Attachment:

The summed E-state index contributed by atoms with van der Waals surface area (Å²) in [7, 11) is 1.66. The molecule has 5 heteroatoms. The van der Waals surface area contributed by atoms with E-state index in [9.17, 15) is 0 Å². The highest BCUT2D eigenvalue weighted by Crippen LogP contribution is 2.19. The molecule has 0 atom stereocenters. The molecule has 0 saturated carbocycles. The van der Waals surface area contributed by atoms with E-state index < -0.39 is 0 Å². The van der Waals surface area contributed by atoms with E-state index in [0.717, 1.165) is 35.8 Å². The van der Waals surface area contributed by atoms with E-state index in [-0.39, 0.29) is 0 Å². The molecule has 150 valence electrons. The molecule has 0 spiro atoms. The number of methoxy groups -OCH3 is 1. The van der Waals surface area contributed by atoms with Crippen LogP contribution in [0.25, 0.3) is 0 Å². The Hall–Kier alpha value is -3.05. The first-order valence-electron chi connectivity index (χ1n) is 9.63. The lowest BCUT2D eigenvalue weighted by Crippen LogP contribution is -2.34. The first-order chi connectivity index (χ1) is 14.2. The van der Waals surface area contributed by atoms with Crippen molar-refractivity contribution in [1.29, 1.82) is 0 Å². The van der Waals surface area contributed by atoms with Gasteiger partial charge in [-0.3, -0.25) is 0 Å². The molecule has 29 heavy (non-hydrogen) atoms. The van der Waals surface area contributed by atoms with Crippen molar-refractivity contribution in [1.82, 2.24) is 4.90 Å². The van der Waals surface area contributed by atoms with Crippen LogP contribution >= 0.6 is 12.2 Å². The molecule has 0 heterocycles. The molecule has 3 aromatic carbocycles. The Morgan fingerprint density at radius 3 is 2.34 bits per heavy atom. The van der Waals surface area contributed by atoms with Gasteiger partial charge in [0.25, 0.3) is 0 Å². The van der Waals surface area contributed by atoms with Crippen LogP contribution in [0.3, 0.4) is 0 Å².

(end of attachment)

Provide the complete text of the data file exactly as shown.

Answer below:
The summed E-state index contributed by atoms with van der Waals surface area (Å²) in [7, 11) is 1.66. The molecule has 5 heteroatoms. The van der Waals surface area contributed by atoms with E-state index in [9.17, 15) is 0 Å². The highest BCUT2D eigenvalue weighted by Crippen LogP contribution is 2.19. The molecule has 0 atom stereocenters. The molecule has 0 saturated carbocycles. The van der Waals surface area contributed by atoms with E-state index < -0.39 is 0 Å². The van der Waals surface area contributed by atoms with E-state index in [0.717, 1.165) is 35.8 Å². The van der Waals surface area contributed by atoms with E-state index in [-0.39, 0.29) is 0 Å². The molecule has 150 valence electrons. The molecule has 0 spiro atoms. The number of methoxy groups -OCH3 is 1. The van der Waals surface area contributed by atoms with Crippen LogP contribution in [0.25, 0.3) is 0 Å². The Hall–Kier alpha value is -3.05. The first-order valence-electron chi connectivity index (χ1n) is 9.63. The lowest BCUT2D eigenvalue weighted by Crippen LogP contribution is -2.34. The first-order chi connectivity index (χ1) is 14.2. The van der Waals surface area contributed by atoms with Crippen molar-refractivity contribution in [1.29, 1.82) is 0 Å². The van der Waals surface area contributed by atoms with Gasteiger partial charge in [-0.3, -0.25) is 0 Å². The molecule has 29 heavy (non-hydrogen) atoms. The van der Waals surface area contributed by atoms with Crippen molar-refractivity contribution in [1.82, 2.24) is 4.90 Å². The van der Waals surface area contributed by atoms with Crippen LogP contribution >= 0.6 is 12.2 Å². The molecule has 0 heterocycles. The molecule has 3 aromatic carbocycles. The Morgan fingerprint density at radius 3 is 2.34 bits per heavy atom. The van der Waals surface area contributed by atoms with Gasteiger partial charge in [0.25, 0.3) is 0 Å². The van der Waals surface area contributed by atoms with Crippen LogP contribution in [0.3, 0.4) is 0 Å².